After all the years that archaeologists have been excavating ancient Rome, more discoveries keep on popping up, just showing how historically rich and diverse the city was and still is.
Rome gets expanded
Let’s start with the size of ancient Rome. Teams from the university of Southampton and Cambridge have discovered a new wall in the ancient Roman port of Ostia called Portus.
It was previously thought that the section for the Tiber river signified the boundary wall of Rome, but this new finding shows that the city carried on behind this river passage.
The team made the discovery using magnetometry, which maps out the landscapes and reveals ancient buried structures to provide a digital image. This found unknown warehouses.
Professor at Southampton, Simon Keay says via the University of Southampton website:
“The presence of the warehouses along the northern bank of the river provides us with further evidence for the commercial activities that took place there in the first two centuries.”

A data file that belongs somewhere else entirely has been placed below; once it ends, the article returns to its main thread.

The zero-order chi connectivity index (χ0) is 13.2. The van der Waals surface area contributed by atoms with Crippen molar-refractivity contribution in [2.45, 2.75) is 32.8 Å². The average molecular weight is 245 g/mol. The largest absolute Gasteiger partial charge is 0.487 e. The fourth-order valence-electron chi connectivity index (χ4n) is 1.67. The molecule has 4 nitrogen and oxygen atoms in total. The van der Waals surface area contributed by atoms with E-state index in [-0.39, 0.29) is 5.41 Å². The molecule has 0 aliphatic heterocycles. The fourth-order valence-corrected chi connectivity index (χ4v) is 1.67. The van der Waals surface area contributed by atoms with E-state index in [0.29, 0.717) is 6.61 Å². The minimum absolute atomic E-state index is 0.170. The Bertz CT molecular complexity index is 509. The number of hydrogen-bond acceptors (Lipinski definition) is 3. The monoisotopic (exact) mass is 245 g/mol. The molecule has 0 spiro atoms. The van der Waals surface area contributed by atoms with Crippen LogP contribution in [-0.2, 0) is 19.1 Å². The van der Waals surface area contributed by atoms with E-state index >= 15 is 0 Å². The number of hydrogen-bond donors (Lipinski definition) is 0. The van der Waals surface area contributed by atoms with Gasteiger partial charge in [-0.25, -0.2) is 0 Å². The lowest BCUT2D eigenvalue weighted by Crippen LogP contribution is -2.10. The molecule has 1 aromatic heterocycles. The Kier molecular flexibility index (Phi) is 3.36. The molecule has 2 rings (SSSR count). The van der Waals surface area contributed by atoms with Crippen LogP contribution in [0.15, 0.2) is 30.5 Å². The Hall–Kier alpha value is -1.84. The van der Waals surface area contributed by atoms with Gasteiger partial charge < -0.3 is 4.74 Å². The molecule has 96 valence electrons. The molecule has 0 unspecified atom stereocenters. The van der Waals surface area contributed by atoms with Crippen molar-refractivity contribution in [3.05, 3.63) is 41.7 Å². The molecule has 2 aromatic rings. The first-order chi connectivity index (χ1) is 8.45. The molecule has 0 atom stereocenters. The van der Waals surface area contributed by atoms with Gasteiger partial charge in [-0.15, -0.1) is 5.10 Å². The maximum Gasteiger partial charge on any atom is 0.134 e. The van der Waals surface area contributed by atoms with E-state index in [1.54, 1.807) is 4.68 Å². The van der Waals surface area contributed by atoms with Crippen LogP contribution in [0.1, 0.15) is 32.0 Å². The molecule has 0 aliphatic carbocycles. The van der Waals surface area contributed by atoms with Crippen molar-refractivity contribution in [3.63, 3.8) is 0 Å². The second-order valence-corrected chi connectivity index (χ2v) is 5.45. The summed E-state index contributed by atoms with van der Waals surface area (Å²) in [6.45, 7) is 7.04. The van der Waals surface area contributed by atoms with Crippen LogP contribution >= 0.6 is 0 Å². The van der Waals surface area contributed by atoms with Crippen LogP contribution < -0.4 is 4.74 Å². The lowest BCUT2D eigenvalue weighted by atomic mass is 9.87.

When was Rome established?
According to Roman literature and mythology of its origins, the ancient city was founded in 753 BC by the brothers Romulus and Remus.
At least that’s what everyone thought until a team of archaeologists are suggesting otherwise. Excavating at the Lapis Niger site, meaning Black Stone in Latin, an Italian team found a wall and river channel made from volcanic tuff dating to around the 9th – 8th century BC.
Close to the walls the team found ceramic which was essential in the dating process, as well as food remains, mainly grains.
Rome is supposed to be celebrating its 2,767th birthday on 21 April, but I’m assuming that this found won’t stop the party.
Find out more on Archaeology News Network.